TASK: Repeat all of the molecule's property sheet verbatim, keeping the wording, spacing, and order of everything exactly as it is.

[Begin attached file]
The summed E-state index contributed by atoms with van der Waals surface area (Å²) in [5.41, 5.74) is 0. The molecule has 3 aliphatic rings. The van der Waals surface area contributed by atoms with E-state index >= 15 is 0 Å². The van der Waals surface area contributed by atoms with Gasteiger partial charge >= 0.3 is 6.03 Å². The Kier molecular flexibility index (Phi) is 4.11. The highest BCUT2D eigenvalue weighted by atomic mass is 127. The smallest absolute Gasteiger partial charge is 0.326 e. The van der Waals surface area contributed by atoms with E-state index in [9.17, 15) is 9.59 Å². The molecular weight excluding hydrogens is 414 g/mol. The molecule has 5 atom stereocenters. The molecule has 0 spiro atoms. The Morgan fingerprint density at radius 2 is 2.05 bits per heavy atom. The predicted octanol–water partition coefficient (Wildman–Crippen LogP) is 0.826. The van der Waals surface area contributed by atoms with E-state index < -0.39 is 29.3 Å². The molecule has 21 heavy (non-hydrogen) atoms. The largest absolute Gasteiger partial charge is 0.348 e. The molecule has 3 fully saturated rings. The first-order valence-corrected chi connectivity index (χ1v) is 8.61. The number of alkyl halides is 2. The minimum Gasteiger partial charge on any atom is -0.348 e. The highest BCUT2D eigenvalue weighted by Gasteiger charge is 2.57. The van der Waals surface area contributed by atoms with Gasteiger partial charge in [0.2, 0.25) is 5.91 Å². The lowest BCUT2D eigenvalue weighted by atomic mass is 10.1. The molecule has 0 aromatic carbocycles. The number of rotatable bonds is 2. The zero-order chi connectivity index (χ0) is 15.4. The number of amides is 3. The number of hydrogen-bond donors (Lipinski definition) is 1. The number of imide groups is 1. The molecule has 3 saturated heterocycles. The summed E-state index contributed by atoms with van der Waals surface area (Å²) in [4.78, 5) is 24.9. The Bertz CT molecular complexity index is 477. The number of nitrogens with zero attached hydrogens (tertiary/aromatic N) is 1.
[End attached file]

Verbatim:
The summed E-state index contributed by atoms with van der Waals surface area (Å²) in [5.41, 5.74) is 0. The molecule has 3 aliphatic rings. The van der Waals surface area contributed by atoms with E-state index >= 15 is 0 Å². The van der Waals surface area contributed by atoms with Gasteiger partial charge >= 0.3 is 6.03 Å². The Kier molecular flexibility index (Phi) is 4.11. The highest BCUT2D eigenvalue weighted by atomic mass is 127. The smallest absolute Gasteiger partial charge is 0.326 e. The van der Waals surface area contributed by atoms with E-state index in [9.17, 15) is 9.59 Å². The molecular weight excluding hydrogens is 414 g/mol. The molecule has 5 atom stereocenters. The molecule has 0 spiro atoms. The Morgan fingerprint density at radius 2 is 2.05 bits per heavy atom. The predicted octanol–water partition coefficient (Wildman–Crippen LogP) is 0.826. The van der Waals surface area contributed by atoms with E-state index < -0.39 is 29.3 Å². The molecule has 21 heavy (non-hydrogen) atoms. The largest absolute Gasteiger partial charge is 0.348 e. The molecule has 3 fully saturated rings. The first-order valence-corrected chi connectivity index (χ1v) is 8.61. The number of alkyl halides is 2. The minimum Gasteiger partial charge on any atom is -0.348 e. The highest BCUT2D eigenvalue weighted by Gasteiger charge is 2.57. The van der Waals surface area contributed by atoms with Gasteiger partial charge in [0.2, 0.25) is 5.91 Å². The lowest BCUT2D eigenvalue weighted by atomic mass is 10.1. The molecule has 0 aromatic carbocycles. The number of rotatable bonds is 2. The zero-order chi connectivity index (χ0) is 15.4. The number of amides is 3. The number of hydrogen-bond donors (Lipinski definition) is 1. The number of imide groups is 1. The molecule has 3 saturated heterocycles. The summed E-state index contributed by atoms with van der Waals surface area (Å²) in [4.78, 5) is 24.9. The Bertz CT molecular complexity index is 477. The number of nitrogens with zero attached hydrogens (tertiary/aromatic N) is 1.